Could focus on Hollywood casting couch be breakthrough for workplace relations?

Media release
06 November 2017

The public disclosure of Harvey Weinstein’s long-term history of sexual harassment has opened a floodgate of stories about other celebrities and seen female and male stars tell of their experiences at the hands of Hollywood heavyweights.

Deakin University celebrity culture expert Professor David Marshall says the way these revelations have created a global groundswell of women and men telling their stories of being sexually harassed suggests it could create a lasting public dialogue of these serious issues.

“There is always the possibility that when an issue like this comes forward, that it will gain traction because it comes from Hollywood, but it may not get converted beyond a story which isn’t that different to a Hollywood biopic,” said Professor Marshall.

“Given the number of cases, the evidence that it was chronic and over a long period time, and given that some of the most respected female actors of Hollywood, such as Angelina Jolie and Gwyneth Paltrow, have spoken out one would hope that it will move across different work environments and change the culture in a fundamental way.

“There is no question it will produce new policies and frameworks for administering policies in the workplace beyond Hollywood. The key element is how these new policies are both developed and enforced to allow for more equitable work environments for women.”

Professor Marshall said the voyeuristic way the public viewed Hollywood and movies had provided a safe space for people to discuss issues like sexual harassment.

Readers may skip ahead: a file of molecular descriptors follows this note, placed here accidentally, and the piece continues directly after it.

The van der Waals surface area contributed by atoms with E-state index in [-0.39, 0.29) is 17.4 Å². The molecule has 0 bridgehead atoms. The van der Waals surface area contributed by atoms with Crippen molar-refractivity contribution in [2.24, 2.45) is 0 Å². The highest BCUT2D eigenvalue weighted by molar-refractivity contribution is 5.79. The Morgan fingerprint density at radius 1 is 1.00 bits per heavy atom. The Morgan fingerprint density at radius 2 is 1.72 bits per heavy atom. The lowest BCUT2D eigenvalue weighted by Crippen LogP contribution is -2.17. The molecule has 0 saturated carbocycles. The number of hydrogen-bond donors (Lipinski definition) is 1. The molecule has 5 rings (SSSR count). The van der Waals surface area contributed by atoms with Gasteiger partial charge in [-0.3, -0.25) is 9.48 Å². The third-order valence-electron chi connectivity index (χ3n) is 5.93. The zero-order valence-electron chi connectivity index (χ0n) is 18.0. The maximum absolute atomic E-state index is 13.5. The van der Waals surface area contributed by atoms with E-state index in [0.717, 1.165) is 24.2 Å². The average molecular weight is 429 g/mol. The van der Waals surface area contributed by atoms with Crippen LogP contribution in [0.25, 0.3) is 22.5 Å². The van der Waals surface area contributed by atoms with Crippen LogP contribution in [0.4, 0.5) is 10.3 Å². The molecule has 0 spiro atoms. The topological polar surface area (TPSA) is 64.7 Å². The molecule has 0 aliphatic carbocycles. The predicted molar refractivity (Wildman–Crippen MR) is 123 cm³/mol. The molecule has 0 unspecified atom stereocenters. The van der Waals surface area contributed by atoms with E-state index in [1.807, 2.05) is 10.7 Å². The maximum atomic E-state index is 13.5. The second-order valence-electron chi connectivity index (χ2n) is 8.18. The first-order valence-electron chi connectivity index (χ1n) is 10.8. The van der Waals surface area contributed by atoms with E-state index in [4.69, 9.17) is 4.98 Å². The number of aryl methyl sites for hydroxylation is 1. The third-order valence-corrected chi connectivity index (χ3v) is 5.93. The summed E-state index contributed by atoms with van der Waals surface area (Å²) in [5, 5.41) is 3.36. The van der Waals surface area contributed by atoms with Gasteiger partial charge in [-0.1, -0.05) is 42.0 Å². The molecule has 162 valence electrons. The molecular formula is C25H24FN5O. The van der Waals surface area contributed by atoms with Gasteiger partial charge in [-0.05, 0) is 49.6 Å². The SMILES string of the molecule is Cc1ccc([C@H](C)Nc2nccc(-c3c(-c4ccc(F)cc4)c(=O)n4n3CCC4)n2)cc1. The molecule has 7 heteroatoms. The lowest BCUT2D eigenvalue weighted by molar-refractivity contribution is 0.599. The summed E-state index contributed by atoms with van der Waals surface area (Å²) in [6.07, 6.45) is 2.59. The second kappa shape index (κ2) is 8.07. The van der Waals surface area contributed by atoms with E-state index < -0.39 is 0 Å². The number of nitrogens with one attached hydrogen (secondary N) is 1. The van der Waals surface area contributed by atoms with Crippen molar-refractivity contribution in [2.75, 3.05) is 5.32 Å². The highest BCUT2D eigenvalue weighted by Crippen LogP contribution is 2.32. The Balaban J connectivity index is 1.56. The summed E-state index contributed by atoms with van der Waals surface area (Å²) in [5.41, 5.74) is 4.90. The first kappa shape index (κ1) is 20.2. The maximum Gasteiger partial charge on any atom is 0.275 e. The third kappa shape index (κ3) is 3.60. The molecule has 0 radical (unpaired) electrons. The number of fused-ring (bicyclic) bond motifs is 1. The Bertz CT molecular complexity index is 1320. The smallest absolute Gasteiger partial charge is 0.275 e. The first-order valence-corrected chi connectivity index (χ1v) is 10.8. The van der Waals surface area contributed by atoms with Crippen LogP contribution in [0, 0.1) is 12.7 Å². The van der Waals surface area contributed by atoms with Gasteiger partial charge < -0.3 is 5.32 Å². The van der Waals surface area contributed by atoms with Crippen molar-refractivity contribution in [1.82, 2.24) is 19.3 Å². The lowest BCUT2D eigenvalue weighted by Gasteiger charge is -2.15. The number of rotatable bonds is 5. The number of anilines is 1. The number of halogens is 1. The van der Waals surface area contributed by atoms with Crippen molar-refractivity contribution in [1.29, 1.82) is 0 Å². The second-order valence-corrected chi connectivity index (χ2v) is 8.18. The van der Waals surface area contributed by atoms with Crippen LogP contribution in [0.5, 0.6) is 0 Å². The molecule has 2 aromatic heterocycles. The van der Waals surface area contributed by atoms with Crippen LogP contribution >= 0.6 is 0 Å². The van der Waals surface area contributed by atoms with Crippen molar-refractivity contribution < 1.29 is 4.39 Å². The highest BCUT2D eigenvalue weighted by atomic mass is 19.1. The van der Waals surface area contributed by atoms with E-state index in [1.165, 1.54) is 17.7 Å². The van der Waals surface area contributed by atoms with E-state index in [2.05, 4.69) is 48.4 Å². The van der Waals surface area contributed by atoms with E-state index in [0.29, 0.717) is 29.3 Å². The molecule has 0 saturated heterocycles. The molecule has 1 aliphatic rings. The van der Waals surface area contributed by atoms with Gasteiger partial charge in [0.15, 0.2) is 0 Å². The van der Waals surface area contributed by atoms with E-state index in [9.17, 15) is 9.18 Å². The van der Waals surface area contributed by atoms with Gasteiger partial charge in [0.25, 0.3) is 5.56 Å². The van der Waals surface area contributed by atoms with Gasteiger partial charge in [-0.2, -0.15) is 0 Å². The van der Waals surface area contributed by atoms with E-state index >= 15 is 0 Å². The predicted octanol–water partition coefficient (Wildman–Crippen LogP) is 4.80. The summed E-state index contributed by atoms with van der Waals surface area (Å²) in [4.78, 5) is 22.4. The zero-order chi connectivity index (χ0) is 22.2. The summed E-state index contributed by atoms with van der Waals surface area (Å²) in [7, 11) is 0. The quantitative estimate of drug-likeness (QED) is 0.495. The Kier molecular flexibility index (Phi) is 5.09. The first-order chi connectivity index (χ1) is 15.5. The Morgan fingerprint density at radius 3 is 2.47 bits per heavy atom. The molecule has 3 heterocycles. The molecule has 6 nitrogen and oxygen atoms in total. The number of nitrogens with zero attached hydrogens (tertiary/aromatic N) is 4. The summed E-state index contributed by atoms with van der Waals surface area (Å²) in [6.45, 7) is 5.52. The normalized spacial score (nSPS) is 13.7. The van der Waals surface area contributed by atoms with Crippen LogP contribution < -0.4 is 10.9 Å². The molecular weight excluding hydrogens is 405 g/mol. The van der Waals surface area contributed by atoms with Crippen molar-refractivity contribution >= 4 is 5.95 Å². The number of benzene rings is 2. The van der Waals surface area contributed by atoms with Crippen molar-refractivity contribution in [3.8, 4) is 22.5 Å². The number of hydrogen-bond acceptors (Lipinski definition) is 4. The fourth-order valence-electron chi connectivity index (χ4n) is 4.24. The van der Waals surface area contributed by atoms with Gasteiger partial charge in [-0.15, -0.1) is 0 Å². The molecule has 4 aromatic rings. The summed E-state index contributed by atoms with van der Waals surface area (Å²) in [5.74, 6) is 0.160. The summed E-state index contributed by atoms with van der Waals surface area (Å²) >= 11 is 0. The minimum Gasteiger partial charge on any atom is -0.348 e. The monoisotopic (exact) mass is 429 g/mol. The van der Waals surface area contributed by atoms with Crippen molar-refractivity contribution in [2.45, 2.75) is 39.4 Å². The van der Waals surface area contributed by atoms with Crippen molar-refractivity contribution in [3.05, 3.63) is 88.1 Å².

“Hollywood is all about allowing us to see the personal and the private in films and entertainment as well as highly visible news stories about famous and sometimes infamous celebrities and linking into the public narrative,” he said.

“It is a channel for dealing with major political, cultural, social and sometimes economic issues.  The inequality of power in the Weinstein case means that his aggressive sexual assault behaviour embodied of all these.

“The Hollywood effect is that it is public: when it is closer to home and deals with issues that cross the legal/ethical boundaries that are related to the intimate and the sexual it becomes harder to continue to share them with others publicly.

“This is the para-social element where we can deal with serious issues that have harmed people and we feel the anger and the pain, but they are at the same time distant and therefore we can talk about and convey our feelings about the story to others or connect it to our own personal and interpersonal experiences and it validates them.”

Professor Marshall said while the Weinstein case was a breakthrough moment for Hollywood, it was questionable whether it would change our view of Hollywood.

“People outside of Hollywood are vaguely aware of this sexual power imbalance and the way that it has shaped Hollywood now for more than a century,” he said.

“The term ‘casting couch’ which has been around since the 1920s and probably connected to the theatrical profession in the 19th century as well articulates that Weinstein’s practices have been inappropriately normalised in that particular performing/entertainment profession.

“I think this is a breakthrough moment for the way Hollywood operates and it will indeed change things there fundamentally.

“For the rest of the culture that suffers similar gender inequality and sexual harassment in the workplace, it appears to also be making a difference. The next step is the conversion into workplace policies but also workplace practices.”

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Media release Faculty of Arts and Education, School of Communication and Creative Arts

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